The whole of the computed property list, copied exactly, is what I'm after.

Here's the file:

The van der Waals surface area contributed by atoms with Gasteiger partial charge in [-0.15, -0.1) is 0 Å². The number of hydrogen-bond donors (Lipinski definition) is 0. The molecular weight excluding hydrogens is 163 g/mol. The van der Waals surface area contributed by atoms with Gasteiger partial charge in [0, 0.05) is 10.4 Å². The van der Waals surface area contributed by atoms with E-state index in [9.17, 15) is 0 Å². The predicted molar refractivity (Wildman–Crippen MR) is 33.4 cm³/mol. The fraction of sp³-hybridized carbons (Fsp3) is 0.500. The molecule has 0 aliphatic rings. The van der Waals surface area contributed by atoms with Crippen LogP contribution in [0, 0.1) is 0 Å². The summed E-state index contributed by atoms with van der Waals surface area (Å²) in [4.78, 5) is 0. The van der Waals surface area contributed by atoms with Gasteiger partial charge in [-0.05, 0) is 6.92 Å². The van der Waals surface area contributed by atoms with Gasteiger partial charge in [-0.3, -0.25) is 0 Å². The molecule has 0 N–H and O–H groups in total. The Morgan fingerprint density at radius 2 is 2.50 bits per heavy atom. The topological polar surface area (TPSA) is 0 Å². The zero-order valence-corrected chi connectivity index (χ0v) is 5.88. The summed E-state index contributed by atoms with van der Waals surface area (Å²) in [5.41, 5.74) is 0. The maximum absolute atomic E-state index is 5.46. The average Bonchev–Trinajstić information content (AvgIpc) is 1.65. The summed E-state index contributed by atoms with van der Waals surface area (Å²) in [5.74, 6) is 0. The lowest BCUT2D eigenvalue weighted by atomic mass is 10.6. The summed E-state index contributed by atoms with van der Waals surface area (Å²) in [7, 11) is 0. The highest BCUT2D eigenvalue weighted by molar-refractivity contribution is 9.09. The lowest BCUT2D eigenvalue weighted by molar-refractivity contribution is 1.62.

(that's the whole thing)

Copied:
The van der Waals surface area contributed by atoms with Gasteiger partial charge in [-0.15, -0.1) is 0 Å². The number of hydrogen-bond donors (Lipinski definition) is 0. The molecular weight excluding hydrogens is 163 g/mol. The van der Waals surface area contributed by atoms with Gasteiger partial charge in [0, 0.05) is 10.4 Å². The van der Waals surface area contributed by atoms with E-state index in [9.17, 15) is 0 Å². The predicted molar refractivity (Wildman–Crippen MR) is 33.4 cm³/mol. The fraction of sp³-hybridized carbons (Fsp3) is 0.500. The molecule has 0 aliphatic rings. The van der Waals surface area contributed by atoms with Crippen LogP contribution in [0, 0.1) is 0 Å². The summed E-state index contributed by atoms with van der Waals surface area (Å²) in [4.78, 5) is 0. The van der Waals surface area contributed by atoms with Gasteiger partial charge in [-0.05, 0) is 6.92 Å². The van der Waals surface area contributed by atoms with Gasteiger partial charge in [-0.3, -0.25) is 0 Å². The molecule has 0 N–H and O–H groups in total. The Morgan fingerprint density at radius 2 is 2.50 bits per heavy atom. The topological polar surface area (TPSA) is 0 Å². The zero-order valence-corrected chi connectivity index (χ0v) is 5.88. The summed E-state index contributed by atoms with van der Waals surface area (Å²) in [5.41, 5.74) is 0. The maximum absolute atomic E-state index is 5.46. The average Bonchev–Trinajstić information content (AvgIpc) is 1.65. The summed E-state index contributed by atoms with van der Waals surface area (Å²) in [5.74, 6) is 0. The lowest BCUT2D eigenvalue weighted by atomic mass is 10.6. The summed E-state index contributed by atoms with van der Waals surface area (Å²) in [7, 11) is 0. The highest BCUT2D eigenvalue weighted by molar-refractivity contribution is 9.09. The lowest BCUT2D eigenvalue weighted by molar-refractivity contribution is 1.62.